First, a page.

Mike Miragliuolo only coached in the Pine Tree State for a short period of time but what an impact he made. Coaching at his alma mater, John Bapst of Bangor, Miragliuolo directed the girls varsity soccer program from 1997-2000. Ironically, the 1992 John Bapst grad excelled in basketball, baseball, and cross country but never played soccer.
He also coached boys basketball and baseball at the sub-varsity levels before taking over the varsity helm of both programs in 2001. Following consecutive .500 seasons, Miragliuolo instilled a renewed sense of energy into the boys basketball program, guiding the Crusaders to a fourteen win season, playing in Class A. That spring he guided the baseball team to a state championship.
Following the 2000-01 academic year, Miragliuolo accepted a position teaching history and as head baseball and cross country coach at Green Hope High School in Cary, North Carolina. Green Hope has an enrollment of approximately 2,200 students. During his tenure in North Carolina, Mike has developed the cross country program, attracting 225-250 runners each year. The girls teams for the past several years have been ranked in the top ten nationally. His baseball teams are consistently one of the top teams in the conference.
In his recent book The Real Story of a High School Coach, Mike Miragliuolo tells his story of growing up the son of a coach, his playing days in high school, as well as his coaching days in Maine before moving on to North Carolina. This is such a good read because this isn’t just Mike’s story but the tale is so relatable to anyone who has coached at any level. Most anyone who has coached at the high school level can relate to the long days spent with little pay, the rewards of seeing the young chargers finally start to ‘get it’.
Mike also delves into his coaching philosophy early in the book. His beliefs are founded in the idea that athletics can be used to teach life lessons such as accountability, respect, overcoming adversity, and teamwork. Part of his philosophy was to put himself in the position of the student-athlete in order to better relate to his players. He also stated he is mindful that his athletes have much more going on in their lives other than your sport. Finally, he believes it is important to outwork your athletes and to show you are committed and passionate about them and their sport.
A major part of the book deals with the day-to-day routine of the high school coach. Many days for Coach Miragliuolo would start with his own workout at 5:30 A.M., followed by a full day of teaching. After school there would always be a practice or game and in some cases a lengthy trip back home. At the end of the day would be prep time thrown in to get ready for the next day’s practice or event.
Some of the more interesting aspects of The Real Story of a High School Coach involve his influences growing up. He lists his father, Lenny Miragliuolo, as his primary coaching mentor. You may remember the elder Miragliuolo as the longtime girls varsity basketball coach at John Bapst. Lenny was a fierce competitor who hated to lose. Mike quotes him as saying “The only thing you learn from losing is how to lose.”
Retired John Bapst athletic director, Bob Cimbollek, offered Mike his first coaching position, directing the junior varsity baseball team while he was student teaching there. Miragliuolo learned a great deal from Cimbollek, although each have their own coaching philosophies. Mike played basketball for Cimbollek and then was on his staff as the junior varsity coach. As a player for Cimbollek, he mentioned it was impossible to do anything on the floor without it being covered by one of Cim’s rules. While he certainly admires Cimbollek’s ability to prepare a team, he questions whether or not his ways would work in 2014.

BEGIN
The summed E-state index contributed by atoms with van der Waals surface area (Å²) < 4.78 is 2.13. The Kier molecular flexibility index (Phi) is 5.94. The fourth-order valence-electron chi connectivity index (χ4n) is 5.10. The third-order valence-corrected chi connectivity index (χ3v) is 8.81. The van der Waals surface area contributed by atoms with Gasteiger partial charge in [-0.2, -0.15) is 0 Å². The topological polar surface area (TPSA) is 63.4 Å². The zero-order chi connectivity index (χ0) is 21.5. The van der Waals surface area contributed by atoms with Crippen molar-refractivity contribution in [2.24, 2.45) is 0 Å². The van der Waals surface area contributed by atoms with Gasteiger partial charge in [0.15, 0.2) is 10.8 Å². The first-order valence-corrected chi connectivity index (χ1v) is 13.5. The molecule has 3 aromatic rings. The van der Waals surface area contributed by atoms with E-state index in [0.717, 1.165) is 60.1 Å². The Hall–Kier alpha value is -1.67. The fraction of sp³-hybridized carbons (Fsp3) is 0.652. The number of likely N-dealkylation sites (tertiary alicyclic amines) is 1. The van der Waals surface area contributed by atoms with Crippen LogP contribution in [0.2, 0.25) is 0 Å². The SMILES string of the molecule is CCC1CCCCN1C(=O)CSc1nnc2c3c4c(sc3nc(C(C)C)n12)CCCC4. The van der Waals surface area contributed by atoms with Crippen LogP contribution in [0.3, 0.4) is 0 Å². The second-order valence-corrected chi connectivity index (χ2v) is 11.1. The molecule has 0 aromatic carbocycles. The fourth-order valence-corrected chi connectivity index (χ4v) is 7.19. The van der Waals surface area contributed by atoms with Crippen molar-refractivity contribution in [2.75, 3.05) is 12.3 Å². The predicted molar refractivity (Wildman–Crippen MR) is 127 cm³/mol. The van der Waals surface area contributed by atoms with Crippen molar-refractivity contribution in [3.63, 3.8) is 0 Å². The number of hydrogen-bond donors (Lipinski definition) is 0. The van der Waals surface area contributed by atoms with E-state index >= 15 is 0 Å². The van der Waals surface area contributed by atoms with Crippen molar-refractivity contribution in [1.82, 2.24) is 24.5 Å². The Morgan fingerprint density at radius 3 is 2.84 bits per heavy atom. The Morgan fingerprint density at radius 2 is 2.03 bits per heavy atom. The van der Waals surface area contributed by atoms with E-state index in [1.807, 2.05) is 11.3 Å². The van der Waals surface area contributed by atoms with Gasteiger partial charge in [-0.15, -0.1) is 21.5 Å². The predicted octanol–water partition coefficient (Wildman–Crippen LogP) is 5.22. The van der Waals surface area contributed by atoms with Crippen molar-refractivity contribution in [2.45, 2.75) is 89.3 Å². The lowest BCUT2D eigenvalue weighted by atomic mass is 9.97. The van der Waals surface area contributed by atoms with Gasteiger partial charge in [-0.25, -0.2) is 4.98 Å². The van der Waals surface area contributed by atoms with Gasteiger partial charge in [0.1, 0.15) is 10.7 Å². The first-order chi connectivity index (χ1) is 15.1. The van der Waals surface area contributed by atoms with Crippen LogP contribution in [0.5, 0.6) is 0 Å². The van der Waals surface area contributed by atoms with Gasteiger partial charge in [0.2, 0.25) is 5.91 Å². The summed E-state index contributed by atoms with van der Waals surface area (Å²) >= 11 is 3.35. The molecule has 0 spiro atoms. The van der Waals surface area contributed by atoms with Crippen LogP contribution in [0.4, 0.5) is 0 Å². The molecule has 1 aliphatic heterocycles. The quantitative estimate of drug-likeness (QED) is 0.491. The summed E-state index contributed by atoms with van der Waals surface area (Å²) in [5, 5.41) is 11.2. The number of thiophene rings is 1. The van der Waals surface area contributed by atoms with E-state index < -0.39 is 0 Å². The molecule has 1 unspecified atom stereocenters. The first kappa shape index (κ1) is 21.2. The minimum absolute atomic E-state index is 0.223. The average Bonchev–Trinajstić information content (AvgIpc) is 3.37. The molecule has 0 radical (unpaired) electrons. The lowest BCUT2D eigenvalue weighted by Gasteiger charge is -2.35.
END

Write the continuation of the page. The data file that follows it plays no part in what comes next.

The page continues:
Having coached in both Maine and North Carolina, Miragliuolo noted some differences. When he interviewed for the coaching positions, he was asked if he had his commercial license to drive bus. Coaches in North Carolina typically are expected to have the fields ready and to drive the team bus to and from meets and games. The sports seasons are longer in North Carolina, while the stipend for coaching is about the same, actually a bit less then Maine.
Mike Miragliuolo did serve a stint as an assistant basketball coach in North Carolina. He found there was more emphasis on X’s and O’s in Maine, while the emphasis in high school basketball in North Carolina was more on individual development. Towards the end of the book, he offers his critique on specialization in sports. In North Carolina he is noticing many athletes are forgoing school sponsored athletics in favor of AAU, club, or travel programs.
The Real Story of a High School Coach not only answers the question of what but why? Why do people such as Mike Miragliuolo spend so much of their time for little money and deal with a lot of the grief inherent in coaching? He explains he gets as much benefit from the athletes as they give him. Many athletes over the years have inspired him with their work ethic and their ability to overcome obstacles themselves.
He often describes the teams he coaches as a family. in his book, he talks about a number of tragic events that have occurred in his time coaching and how the teams have rallied together to help each other get through them.
The Real Story of a High School Coach is a must read for anyone interested in youth sports, whether a player, coach, parent, or general fan. It gives a new appreciation or a reminder of what people give in order to provide a great experience for the youngsters playing.
The Real Story of a High School Coach by Michael Miragliuolo can be purchased at amazon.com. The paperback version retails for $14.97 while a downloadable version for kindle is available for $3.99.